MoviePass Surge Pricing: How Much You’ll Be Charged and More Questions Answered

Just one day after AMC introduced its own theater subscription service, MoviePass has announced a series of changes that will result in subscribers needing to pay more very soon.

According to Business Insider, MoviePass is soon going to be introducing a new surge pricing system whereby subscribers will have to pay more to see certain movies. So what do we know about this plan? How is it going to impact subscribers? And will it apply to those with annual plans? Here are all the answers to the questions you likely have about these changes.

Your questions answered

MoviePass | MoviePass via Facebook

What movies will require additional fees? MoviePass CEO Mitch Lowe says that consumers will need to pay more money for movies that are very popular with subscribers. In other words, it sounds like this will apply to big blockbusters like the latest releases from Marvel, but it wouldn’t necessarily apply to smaller movies like First Reformed.

Will this apply to all showtimes? The good news is that it sounds like the answer is no. The surge pricing won’t apply to every single day and showtime. It will just apply to opening weekend showtimes. Lowe says, “At certain times for certain films — on opening weekend — there could be an additional charge for films.” It appears that, for instance, if you wanted to go see the latest Star Wars film, you’d get a surcharge if you went on opening weekend. But if you waited a few more days and went during the week instead, you wouldn’t get charged.

What will the additional fee be? Lowe says that the added charge will start at $2. That makes it sound like the fee could be higher under certain circumstances; perhaps there will be an additional charge throughout the whole opening weekend, but the fee will be greater on Thursday night than on Sunday morning, for example. Expect to pay at minimum $2 more, though.

When does this go into effect? According to Lowe, this surge pricing model is going to go into effect within the next few weeks. There’s no official date locked in, but it wouldn’t be surprising to see this implemented in time for Ant-Man and the Wasp, which opens on July 6th and is expected to be a big hit. At the very least, you probably shouldn’t expect to go see Mission: Impossible – Fallout on opening weekend without getting hit with one of these fees.

Will this impact annual subscribers? No. If you already subscribed for a full year of MoviePass, don’t worry; these changes aren’t going to apply to you, according to Lowe.

Why is MoviePass implementing this change? It’s pretty obvious to just about everyone that the current MoviePass model is not sustainable. The company apparently lost $40 million in May alone. So it has continued to introduce restrictions, such as not letting you see movies more than once, in order to hopefully cut down on the number of tickets they’re paying full price for. Lowe sort of admits this by saying the changes are in order to “make sure that we can continue to offer a valuable service and support the whole enterprise.”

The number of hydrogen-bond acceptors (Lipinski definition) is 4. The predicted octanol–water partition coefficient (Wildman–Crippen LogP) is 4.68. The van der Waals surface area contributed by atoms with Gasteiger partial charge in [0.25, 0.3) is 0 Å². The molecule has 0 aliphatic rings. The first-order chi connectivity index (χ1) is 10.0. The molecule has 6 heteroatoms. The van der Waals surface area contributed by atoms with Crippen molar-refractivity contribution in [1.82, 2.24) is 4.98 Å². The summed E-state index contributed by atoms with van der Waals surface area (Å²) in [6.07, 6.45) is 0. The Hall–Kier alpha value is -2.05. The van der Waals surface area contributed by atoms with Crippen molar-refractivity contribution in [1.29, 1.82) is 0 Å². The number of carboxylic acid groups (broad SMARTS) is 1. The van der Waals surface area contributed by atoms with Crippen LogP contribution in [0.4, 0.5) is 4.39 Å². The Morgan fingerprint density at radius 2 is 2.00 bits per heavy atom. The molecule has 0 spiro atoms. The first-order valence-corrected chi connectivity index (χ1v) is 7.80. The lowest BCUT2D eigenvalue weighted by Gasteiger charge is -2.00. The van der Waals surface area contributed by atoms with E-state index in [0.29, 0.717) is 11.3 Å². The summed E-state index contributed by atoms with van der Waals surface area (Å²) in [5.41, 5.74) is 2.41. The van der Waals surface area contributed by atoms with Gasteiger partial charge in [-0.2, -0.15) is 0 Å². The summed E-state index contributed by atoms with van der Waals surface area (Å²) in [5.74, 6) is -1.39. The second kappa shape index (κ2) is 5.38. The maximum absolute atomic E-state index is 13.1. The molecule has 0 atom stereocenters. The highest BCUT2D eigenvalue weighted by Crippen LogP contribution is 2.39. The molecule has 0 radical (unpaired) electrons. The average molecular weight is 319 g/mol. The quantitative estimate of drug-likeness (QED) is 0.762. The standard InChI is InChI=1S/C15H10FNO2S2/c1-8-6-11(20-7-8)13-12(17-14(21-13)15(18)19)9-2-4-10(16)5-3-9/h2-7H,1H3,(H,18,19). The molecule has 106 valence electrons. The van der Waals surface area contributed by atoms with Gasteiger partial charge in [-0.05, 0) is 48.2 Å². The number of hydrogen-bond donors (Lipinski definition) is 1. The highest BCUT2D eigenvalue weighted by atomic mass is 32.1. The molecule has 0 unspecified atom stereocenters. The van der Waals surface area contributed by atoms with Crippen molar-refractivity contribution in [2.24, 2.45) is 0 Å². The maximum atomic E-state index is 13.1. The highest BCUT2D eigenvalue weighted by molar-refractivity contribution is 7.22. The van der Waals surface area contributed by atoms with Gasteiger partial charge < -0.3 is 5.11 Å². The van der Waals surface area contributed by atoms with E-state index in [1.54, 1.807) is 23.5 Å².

Not all of the changes are bad, though

movie theater seats
Empty seats at a movie theater | Thinkstock

This all sounds pretty grim, but MoviePass has also announced a few other changes that subscribers might actually like.

They are:

The ability to see premium format movies: Right now, it’s not possible for MoviePass subscribers to see movies in any format other than 2D under any circumstances. But later this summer, Lowe says you’ll be able to see these premium format movies. You’ll have to pay an added fee, though, which will range from $2 to $6.

Bring-a-friend: The other feature being introduced is the ability to bring a friend with you who doesn’t have MoviePass. This isn’t quite as good as it sounds, though. It’s just that if you’re with someone and are using MoviePass, you can select two tickets in the app and pay “somewhere near the retail price of the ticket” for your friend’s. So this basically just sounds like an added convenience so that you and whoever you’re going to the movies with don’t have to get your tickets separately and scramble to secure seats together.

Is it time to jump ship to AMC A-List?

AMC A-List
AMC A-List | AMC via Facebook

The timing of this announcement couldn’t be worse, as AMC literally just unveiled a MoviePass competitor 24 hours ago. So now, MoviePass subscribers are faced with the dilemma of whether they should switch over.

If you haven’t yet read up on AMC’s plan, here are all of the major details:

  • It’s $19.99 a month.
  • It lets you see three movies per week.
  • You can reserve your seat in advance.
  • All formats are available, including IMAX and 3D.
  • You can see more than one movie in a day.
  • There’s no limit on how many times you can re-watch the same movie.
  • It uses an app, so there’s no membership card.
  • You have to commit to three months to start.
  • The plan comes with all the regular perks of AMC Stubs, including the ability to skip the line at the concession stand and box office, as well as free upgrades on popcorn and drinks and no online ticketing fees.

So if you’re the type of person who likes to see a lot of movies on opening weekend and you primarily use an AMC, A-List might be for you. On the other hand, if you’re okay with not necessarily seeing every big movie within the first few days, and you frequent theaters other than AMC, it might be worth sticking with MoviePass for now.

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